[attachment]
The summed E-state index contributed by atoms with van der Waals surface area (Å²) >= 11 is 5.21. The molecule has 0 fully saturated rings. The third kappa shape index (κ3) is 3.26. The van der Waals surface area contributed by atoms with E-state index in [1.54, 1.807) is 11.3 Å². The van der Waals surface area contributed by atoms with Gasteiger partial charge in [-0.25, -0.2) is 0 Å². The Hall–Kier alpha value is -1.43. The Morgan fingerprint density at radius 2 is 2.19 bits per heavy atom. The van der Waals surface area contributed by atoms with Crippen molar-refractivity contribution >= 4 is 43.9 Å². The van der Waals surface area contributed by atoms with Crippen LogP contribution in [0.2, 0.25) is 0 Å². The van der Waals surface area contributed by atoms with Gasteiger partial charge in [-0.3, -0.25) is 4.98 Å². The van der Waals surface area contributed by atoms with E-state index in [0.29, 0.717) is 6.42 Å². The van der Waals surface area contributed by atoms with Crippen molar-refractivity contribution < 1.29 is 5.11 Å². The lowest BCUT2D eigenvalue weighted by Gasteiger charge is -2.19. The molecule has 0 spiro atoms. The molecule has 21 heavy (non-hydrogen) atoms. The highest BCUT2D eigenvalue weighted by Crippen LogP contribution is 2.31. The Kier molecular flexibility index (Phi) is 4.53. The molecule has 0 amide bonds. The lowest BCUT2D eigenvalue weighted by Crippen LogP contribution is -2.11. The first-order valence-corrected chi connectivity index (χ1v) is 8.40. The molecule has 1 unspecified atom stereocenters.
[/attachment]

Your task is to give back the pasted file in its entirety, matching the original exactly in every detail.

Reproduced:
The summed E-state index contributed by atoms with van der Waals surface area (Å²) >= 11 is 5.21. The molecule has 0 fully saturated rings. The third kappa shape index (κ3) is 3.26. The van der Waals surface area contributed by atoms with E-state index in [1.54, 1.807) is 11.3 Å². The van der Waals surface area contributed by atoms with Gasteiger partial charge in [-0.25, -0.2) is 0 Å². The Hall–Kier alpha value is -1.43. The Morgan fingerprint density at radius 2 is 2.19 bits per heavy atom. The van der Waals surface area contributed by atoms with Crippen molar-refractivity contribution >= 4 is 43.9 Å². The van der Waals surface area contributed by atoms with Crippen LogP contribution in [0.2, 0.25) is 0 Å². The van der Waals surface area contributed by atoms with Gasteiger partial charge in [-0.3, -0.25) is 4.98 Å². The van der Waals surface area contributed by atoms with E-state index in [0.29, 0.717) is 6.42 Å². The van der Waals surface area contributed by atoms with Crippen molar-refractivity contribution < 1.29 is 5.11 Å². The lowest BCUT2D eigenvalue weighted by Gasteiger charge is -2.19. The molecule has 0 spiro atoms. The molecule has 21 heavy (non-hydrogen) atoms. The highest BCUT2D eigenvalue weighted by Crippen LogP contribution is 2.31. The Kier molecular flexibility index (Phi) is 4.53. The molecule has 0 amide bonds. The lowest BCUT2D eigenvalue weighted by Crippen LogP contribution is -2.11. The first-order valence-corrected chi connectivity index (χ1v) is 8.40. The molecule has 1 unspecified atom stereocenters.